What Food Banks Want You to Donate
When you’re donating to a food bank, you want your contribution to truly help someone in need. Make your donation go the extra mile by considering these items food banks really want, as suggested by Feeding America®.
1. Nutritious staples
Foods such as canned goods, rice, pasta, and beans are always in need. Up the nutrition factor by looking for non-perishables such as low sodium canned veggies and natural peanut butter, says Sari Vatske, Executive Vice President of Feeding South Florida.
2. Whole grains
“We really want to aim for nutritious food,” says Vatske. “Many of these items are going to children, and we want to make sure they grow up strong. We want to break the cycle of obesity in poverty.” Think whole-grain cereals, oats, brown rice, and 100 percent fruit and vegetable juices.
Also, she says parents often are happy to see snacks such as nuts or trail mix at food banks.
3. Culturally appropriate foods
“Think about the cultural mix of your community when you donate,” says Vatske. Certain cultures prefer certain foods. For example, she says that in South Florida, black beans and tortillas are in high demand. If you’re not sure, call your local food bank to see if there are culturally appropriate foods in your area that are needed.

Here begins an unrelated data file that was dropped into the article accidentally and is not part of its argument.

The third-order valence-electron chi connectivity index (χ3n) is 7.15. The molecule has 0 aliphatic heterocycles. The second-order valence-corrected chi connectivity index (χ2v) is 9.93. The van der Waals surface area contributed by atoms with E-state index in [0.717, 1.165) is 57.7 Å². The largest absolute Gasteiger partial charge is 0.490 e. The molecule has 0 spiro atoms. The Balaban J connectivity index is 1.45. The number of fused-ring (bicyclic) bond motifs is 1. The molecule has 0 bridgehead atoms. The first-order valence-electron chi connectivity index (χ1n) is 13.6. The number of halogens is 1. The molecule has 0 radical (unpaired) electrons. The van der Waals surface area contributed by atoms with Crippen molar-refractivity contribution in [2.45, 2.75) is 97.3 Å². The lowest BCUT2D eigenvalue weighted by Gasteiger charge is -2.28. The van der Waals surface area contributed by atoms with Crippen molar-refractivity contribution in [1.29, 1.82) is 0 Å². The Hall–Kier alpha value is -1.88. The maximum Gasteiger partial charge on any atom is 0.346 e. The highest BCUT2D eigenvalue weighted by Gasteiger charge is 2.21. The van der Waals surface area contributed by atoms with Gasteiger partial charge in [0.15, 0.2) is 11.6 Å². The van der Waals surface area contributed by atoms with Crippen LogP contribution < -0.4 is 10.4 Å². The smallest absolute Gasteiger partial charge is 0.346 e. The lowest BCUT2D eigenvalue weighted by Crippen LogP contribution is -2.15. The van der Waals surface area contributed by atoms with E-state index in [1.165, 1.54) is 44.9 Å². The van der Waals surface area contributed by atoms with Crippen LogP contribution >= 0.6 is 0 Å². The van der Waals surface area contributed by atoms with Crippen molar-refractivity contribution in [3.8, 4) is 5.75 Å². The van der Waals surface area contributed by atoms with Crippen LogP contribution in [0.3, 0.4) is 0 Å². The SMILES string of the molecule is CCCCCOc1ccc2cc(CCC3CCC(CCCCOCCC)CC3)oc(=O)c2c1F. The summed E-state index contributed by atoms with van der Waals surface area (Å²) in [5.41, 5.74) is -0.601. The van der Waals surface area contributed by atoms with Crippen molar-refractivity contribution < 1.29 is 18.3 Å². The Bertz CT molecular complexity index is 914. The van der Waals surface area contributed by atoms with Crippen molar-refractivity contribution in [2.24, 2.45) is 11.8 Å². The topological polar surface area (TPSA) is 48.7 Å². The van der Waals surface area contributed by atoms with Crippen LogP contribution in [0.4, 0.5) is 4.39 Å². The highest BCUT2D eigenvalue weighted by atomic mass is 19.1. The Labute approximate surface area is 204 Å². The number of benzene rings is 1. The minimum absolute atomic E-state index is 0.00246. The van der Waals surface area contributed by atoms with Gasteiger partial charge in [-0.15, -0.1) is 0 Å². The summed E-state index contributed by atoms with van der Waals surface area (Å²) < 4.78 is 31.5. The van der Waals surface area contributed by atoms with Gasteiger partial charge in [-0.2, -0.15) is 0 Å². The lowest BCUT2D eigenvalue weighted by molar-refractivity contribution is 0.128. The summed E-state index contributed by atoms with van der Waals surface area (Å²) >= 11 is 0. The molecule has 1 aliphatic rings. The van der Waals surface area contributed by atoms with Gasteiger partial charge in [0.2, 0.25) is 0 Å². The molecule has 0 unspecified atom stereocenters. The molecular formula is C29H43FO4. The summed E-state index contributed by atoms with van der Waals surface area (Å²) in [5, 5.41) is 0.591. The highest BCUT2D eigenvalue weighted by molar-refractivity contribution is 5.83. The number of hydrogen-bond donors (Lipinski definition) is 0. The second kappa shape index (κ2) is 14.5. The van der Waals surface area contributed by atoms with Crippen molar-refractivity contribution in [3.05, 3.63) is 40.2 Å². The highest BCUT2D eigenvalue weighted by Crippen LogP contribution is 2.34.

4. Kid supplies
“Families definitely have a much larger need than those without younger children,” Vatske says. “They may require non-food items such as formula or diapers, which tend to eat into the household budget.”
5. Packaged meats
Choose proteins that don’t need refrigeration until after they’ve been opened. “Canned chicken, canned tuna, and packets of tuna are great ways to donate meat or protein,” Vatske says.
When you donate $1 to Feeding America®, you provide at least 10 meals to people in need. “The extent to which your donation stretches is pretty incredible,” says Vatske. “Keep in mind that spending $2 on a can of soup will feed one person but donating $2 to the food bank may feed even more.”
If you’re making a cash donation, consider doing so in the summer. “Kids are out of school and they don’t have access to free or reduced-price meals,” Vatske says. “That’s two more meals per child per day that families have to provide.”
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